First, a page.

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United States v. Done

United States District Court, N.D. Florida, Panama City Division

April 16, 2018

UNITED STATES OF AMERICA
v.
ANGEL DONE

          REPORT AND RECOMMENDATION

          GARY R. JONES UNITED STATES MAGISTRATE JUDGE

         This matter is before the Court upon Petitioner's Amended "Motion under 28 U.S.C. § 2255 to Vacate, Set Aside, or Correct Sentence by a person in Federal Custody" with memorandum in support (ECF No. 524), the Government's Response (ECF No. 531); and Petitioner's Reply (ECF No. 534). The case was referred to the undersigned for the issuance of all preliminary orders and any recommendations to the district court regarding dispositive matters. See N.D. Fla. Loc. R. 72.2; see also 28 U.S.C. § 636(b) and Fed.R.Civ.P. 72(b). After a review of the record and the arguments presented, the Court concludes that Petitioner has not raised any issue requiring an evidentiary hearing and that the § 2255 Motion should be denied. See Rules 8(a) and (b) Governing Section 2255 Cases.

         I. BACKGROUND

         On April 19, 2012, a grand jury returned a fifty-four-count indictment charging Petitioner and six co-defendants with crimes based on their participation in a scheme designed to obtain fraudulent tax refunds from the Internal Revenue Service (IRS). (ECF Nos. 1 & 2.) Petitioner's co-defendants were Evelyn Johnston, Blaine Johnston, Hector A. Cabrera, Diana M. Gonzalez, Wilson Calle, and Wilfredo Rodriguez. Id.

         The tax fraud scheme was premised on what is known as "redemption theory, " which provides that "individuals are not responsible for their common personal debt obligations such as home mortgages, loans, credit card bills, and lines of credit, and may instead seek money from the IRS ... to repay [or redeem] these outstanding obligations." (ECF No. 500 at 3.)[1] Promoters of the scheme advised taxpayers that, by filing an IRS Form 1099-OID (Original Issue Discount), they could make a claim with the U.S. Treasury Department (Treasury) for satisfaction of personal debt.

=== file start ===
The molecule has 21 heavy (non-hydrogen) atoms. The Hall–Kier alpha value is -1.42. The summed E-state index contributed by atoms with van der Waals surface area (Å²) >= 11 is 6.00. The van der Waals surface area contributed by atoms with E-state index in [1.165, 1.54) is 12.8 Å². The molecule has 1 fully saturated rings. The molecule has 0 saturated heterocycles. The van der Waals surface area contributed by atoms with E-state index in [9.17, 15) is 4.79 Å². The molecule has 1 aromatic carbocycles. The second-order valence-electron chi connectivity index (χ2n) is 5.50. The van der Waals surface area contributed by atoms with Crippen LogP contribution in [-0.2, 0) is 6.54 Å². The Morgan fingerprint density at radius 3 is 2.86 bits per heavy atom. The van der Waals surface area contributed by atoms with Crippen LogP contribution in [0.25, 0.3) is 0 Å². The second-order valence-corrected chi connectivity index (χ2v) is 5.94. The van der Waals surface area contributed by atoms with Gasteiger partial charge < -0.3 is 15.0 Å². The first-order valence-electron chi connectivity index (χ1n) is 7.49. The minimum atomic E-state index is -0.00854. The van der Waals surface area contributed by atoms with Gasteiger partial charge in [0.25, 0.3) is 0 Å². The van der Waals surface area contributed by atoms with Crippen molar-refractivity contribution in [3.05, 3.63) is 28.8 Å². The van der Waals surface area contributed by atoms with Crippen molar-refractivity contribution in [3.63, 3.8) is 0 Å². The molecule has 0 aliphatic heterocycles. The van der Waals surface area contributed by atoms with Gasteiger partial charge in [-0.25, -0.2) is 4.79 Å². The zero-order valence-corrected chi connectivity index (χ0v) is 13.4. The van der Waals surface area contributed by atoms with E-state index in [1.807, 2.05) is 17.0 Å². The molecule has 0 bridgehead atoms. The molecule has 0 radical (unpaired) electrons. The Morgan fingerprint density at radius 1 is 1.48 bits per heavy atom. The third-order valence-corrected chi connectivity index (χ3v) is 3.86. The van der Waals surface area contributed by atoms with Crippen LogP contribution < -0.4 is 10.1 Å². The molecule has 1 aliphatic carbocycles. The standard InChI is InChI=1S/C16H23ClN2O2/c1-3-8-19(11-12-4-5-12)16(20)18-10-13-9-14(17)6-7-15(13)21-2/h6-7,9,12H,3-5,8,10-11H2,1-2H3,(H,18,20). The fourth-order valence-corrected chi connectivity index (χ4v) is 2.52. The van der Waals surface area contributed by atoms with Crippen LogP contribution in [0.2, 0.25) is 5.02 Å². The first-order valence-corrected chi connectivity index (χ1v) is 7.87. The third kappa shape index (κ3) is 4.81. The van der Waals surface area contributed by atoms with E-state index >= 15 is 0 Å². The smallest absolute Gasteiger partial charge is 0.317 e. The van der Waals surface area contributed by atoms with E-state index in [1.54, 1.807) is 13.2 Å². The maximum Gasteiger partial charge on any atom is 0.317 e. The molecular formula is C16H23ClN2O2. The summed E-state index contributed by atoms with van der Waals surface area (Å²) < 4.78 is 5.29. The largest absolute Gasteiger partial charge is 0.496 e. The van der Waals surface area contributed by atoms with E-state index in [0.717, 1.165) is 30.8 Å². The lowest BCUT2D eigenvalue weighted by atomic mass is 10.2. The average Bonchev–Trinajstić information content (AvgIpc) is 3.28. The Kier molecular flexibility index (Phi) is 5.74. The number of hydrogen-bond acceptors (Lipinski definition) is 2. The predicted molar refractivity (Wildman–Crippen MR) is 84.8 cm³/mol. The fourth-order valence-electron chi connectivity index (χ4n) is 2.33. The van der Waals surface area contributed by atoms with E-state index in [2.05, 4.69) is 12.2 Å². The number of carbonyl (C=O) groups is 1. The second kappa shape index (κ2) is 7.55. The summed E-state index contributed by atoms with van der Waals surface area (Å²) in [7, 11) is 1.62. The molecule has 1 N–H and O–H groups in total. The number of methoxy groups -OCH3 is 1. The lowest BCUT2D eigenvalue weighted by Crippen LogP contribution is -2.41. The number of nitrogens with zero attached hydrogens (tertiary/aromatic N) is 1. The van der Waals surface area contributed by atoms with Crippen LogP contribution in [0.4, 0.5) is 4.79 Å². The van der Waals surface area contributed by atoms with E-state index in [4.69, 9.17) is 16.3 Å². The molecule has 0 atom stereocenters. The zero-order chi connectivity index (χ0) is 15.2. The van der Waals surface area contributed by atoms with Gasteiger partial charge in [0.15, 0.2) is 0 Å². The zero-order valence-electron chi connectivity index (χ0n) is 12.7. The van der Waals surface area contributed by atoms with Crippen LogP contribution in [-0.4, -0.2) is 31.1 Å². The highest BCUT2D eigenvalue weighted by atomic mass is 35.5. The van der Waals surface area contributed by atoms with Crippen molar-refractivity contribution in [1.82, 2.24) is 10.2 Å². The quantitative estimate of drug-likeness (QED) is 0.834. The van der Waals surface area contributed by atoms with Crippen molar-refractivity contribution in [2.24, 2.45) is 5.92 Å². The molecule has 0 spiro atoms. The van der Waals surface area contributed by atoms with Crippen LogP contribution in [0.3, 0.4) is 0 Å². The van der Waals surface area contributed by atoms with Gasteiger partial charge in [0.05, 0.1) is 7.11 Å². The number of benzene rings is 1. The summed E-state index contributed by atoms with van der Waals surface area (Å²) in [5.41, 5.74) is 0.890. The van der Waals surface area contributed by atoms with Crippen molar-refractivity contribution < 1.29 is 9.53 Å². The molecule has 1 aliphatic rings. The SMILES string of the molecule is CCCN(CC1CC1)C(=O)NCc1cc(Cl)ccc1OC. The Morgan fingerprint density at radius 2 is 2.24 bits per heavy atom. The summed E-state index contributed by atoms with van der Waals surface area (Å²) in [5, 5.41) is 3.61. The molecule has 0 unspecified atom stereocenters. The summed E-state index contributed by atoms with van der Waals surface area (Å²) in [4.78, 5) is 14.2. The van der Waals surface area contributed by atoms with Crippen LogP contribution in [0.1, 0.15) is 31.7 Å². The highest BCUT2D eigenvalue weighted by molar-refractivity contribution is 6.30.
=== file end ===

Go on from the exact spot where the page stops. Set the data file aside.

The 1099-OIDs in this case contained creditor-specific information such as the institution's federal taxpayer identification number and actual business address, which made it appear that the financial institution submitted the document. The 1099-OIDs reported a taxpayer's personal debt obligation as income and a similar amount was withheld. Once the 1099-OID was in the hands of the IRS, the personal tax return reporting the same income and corresponding withholding figure was submitted.

         Petitioner, along with co-defendants Cabrera, Gonzalez, and Calle, was responsible for recruiting individuals who were interested in participating in the scheme. Co-defendants Evelyn and Blaine Johnston, who owned and operated ABACO Executive Services (ABACO), a tax-preparation entity, filed and/or prepared all the fraudulent tax returns included in this conspiracy. Co-defendant Rodriguez filed his own fraudulent tax return, which was prepared by ABACO, utilizing this same scheme.

         As the 1099-OID scheme grew, operations developed in the states of Florida and New York. Petitioner, who resided in New York and was a longtime acquaintance of co-defendant Calle, opened up his home for 1099- OID scheme seminars, spoke or taught at seminars promoting the scheme, and recruited individuals from New York and New Jersey. Petitioner filed a fraudulent individual tax return and 1099-OID for the year 2008. Petitioner was later provided formal notice (referred to as a "3175 letter") from the IRS that his use of the 1099-OID and claim for refund was unlawful. Sixty-three total fraudulent returns were filed in conjunction with this scheme.

         The Indictment charged Petitioner in Count One with Conspiracy to Defraud the Government With Respect to Claims, in violation of 18 U.S.C. §§ 286 and 287, and in Counts Forty-Four through Fifty-Three with Filing False Claims, Aiding and Abetting, in violation of 18 U.S.C. §§ 287 and 2. (ECF No. 326 at 1.) Attorney Walter B. Smith was appointed to represent Petitioner. (ECF No. 127.) Petitioner, along with co-defendants Blaine Johnston, Rodriguez, Gonzalez, and Calle proceeded to trial before the Honorable J. Richard Smoak, Jr.[2]